Getting started as a gardener
Let’s Grow Stuff
In partnership with PBS Wisconsin, I host Let’s Grow Stuff, a series of short videos designed to help the beginner learn the tools of successful vegetable and herb gardening. These videos are a good starting point for learning the basics of gardening, as well as some of the problems to look out for.
The Beautiful Edible Garden
Growing food can be beautiful and practical; the two aren’t mutually exclusive. This book from landscape gardeners Leslie Bennett and Stephanie Bittner offers a friendly and accessible introduction not only to growing organic fruits and vegetables but also to making your garden a place of year-round beauty.
Habitat for Humanity ReStore
The Habitat for Humanity ReStore is a nonprofit home improvement center stocked primarily with donated materials. With locations in South Bend and Mishawaka, ReStore is a great option for affordable miscellaneous supplies you may need to build your garden, whether it’s cinder blocks, lumber or other items. Since ReStore is a donation-based organization, its inventory fluctuates. I recommend you call in advance to check what’s available before you make the trip.
Unity Gardens Learning Resources
Unity Gardens is a fantastic local resource that offers more than 100 free gardening classes— virtual and in-person—each year. With dozens of public gardens all throughout St Joseph County, you can volunteer to help maintain the gardens or simply stop by and pick some of the fruits and vegetables for free.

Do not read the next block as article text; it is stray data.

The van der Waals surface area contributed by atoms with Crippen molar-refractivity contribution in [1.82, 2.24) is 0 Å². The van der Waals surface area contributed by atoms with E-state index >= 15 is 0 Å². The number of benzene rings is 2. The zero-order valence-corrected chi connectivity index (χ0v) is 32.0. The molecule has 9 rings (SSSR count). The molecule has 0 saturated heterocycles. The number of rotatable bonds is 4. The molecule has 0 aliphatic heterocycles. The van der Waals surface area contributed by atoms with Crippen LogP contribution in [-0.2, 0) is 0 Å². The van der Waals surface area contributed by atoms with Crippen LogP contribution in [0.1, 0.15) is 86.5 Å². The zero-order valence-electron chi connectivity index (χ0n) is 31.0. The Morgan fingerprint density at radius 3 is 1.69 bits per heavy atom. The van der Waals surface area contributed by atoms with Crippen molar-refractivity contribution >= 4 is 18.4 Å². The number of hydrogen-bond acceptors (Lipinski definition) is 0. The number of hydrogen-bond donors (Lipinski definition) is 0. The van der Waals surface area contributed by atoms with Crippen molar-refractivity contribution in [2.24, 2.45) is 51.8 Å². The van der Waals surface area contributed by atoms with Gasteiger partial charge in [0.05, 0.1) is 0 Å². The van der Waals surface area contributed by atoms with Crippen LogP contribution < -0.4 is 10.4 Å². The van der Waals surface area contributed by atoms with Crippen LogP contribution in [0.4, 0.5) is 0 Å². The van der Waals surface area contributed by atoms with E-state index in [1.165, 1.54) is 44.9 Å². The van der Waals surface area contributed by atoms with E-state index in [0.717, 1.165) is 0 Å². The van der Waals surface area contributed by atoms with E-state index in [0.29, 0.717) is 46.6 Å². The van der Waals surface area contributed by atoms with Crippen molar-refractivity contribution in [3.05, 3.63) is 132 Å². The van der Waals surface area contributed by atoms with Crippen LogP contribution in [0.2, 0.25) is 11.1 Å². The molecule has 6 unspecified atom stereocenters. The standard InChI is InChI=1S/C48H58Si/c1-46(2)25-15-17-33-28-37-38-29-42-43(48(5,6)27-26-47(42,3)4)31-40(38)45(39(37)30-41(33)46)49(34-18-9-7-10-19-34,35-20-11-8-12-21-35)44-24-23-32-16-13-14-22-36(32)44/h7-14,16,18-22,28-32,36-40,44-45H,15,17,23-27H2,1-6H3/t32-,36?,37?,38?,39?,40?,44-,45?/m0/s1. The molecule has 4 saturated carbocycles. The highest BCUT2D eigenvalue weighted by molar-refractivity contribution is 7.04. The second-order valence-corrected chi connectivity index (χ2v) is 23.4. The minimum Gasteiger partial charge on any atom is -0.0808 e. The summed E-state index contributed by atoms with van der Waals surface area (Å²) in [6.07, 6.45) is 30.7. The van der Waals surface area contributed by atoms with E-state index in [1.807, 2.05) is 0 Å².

Purdue Plant and Pest Diagnostic Lab
With this resource from Purdue University’s College of Agriculture, you can get rapid feedback from experts on what might be nibbling your broccoli or afflicting your spinach. They also offer a wide range of articles and information to help you diagnose common gardening challenges and identify solutions.
Gaia’s Garden has sparked the imagination of home gardeners all over the world by introducing a simple message: Working with nature—not against her—results in more beautiful, abundant and forgiving gardens. This revised and updated edition of the book also features a chapter on urban permaculture, designed especially for people in cities and suburbs who have limited growing space.